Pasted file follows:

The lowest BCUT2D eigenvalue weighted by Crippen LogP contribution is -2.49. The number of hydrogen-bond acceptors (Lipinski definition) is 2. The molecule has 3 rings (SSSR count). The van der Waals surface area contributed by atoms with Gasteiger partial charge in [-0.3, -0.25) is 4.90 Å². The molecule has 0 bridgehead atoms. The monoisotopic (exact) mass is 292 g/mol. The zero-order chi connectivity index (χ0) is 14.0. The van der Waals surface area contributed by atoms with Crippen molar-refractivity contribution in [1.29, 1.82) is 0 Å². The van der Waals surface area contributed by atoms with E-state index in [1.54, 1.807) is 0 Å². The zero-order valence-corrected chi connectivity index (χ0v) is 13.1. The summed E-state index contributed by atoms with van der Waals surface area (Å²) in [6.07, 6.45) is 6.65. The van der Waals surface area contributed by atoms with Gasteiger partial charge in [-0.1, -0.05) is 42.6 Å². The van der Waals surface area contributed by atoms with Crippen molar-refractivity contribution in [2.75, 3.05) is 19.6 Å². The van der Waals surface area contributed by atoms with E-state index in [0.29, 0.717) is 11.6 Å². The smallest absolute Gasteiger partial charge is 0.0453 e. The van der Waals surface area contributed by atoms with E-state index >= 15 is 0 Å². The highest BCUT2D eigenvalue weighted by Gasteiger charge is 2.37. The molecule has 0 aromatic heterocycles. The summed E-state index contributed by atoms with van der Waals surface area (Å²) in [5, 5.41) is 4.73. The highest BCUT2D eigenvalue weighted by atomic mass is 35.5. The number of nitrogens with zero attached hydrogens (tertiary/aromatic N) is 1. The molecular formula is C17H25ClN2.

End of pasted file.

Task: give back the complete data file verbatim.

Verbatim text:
The lowest BCUT2D eigenvalue weighted by Crippen LogP contribution is -2.49. The number of hydrogen-bond acceptors (Lipinski definition) is 2. The molecule has 3 rings (SSSR count). The van der Waals surface area contributed by atoms with Gasteiger partial charge in [-0.3, -0.25) is 4.90 Å². The molecule has 0 bridgehead atoms. The monoisotopic (exact) mass is 292 g/mol. The zero-order chi connectivity index (χ0) is 14.0. The van der Waals surface area contributed by atoms with Crippen molar-refractivity contribution in [1.29, 1.82) is 0 Å². The van der Waals surface area contributed by atoms with E-state index in [1.54, 1.807) is 0 Å². The zero-order valence-corrected chi connectivity index (χ0v) is 13.1. The summed E-state index contributed by atoms with van der Waals surface area (Å²) in [6.07, 6.45) is 6.65. The van der Waals surface area contributed by atoms with Gasteiger partial charge in [-0.1, -0.05) is 42.6 Å². The van der Waals surface area contributed by atoms with Crippen molar-refractivity contribution in [2.75, 3.05) is 19.6 Å². The van der Waals surface area contributed by atoms with E-state index in [0.29, 0.717) is 11.6 Å². The smallest absolute Gasteiger partial charge is 0.0453 e. The van der Waals surface area contributed by atoms with E-state index >= 15 is 0 Å². The highest BCUT2D eigenvalue weighted by Gasteiger charge is 2.37. The molecule has 0 aromatic heterocycles. The summed E-state index contributed by atoms with van der Waals surface area (Å²) in [5, 5.41) is 4.73. The highest BCUT2D eigenvalue weighted by atomic mass is 35.5. The number of nitrogens with zero attached hydrogens (tertiary/aromatic N) is 1. The molecular formula is C17H25ClN2.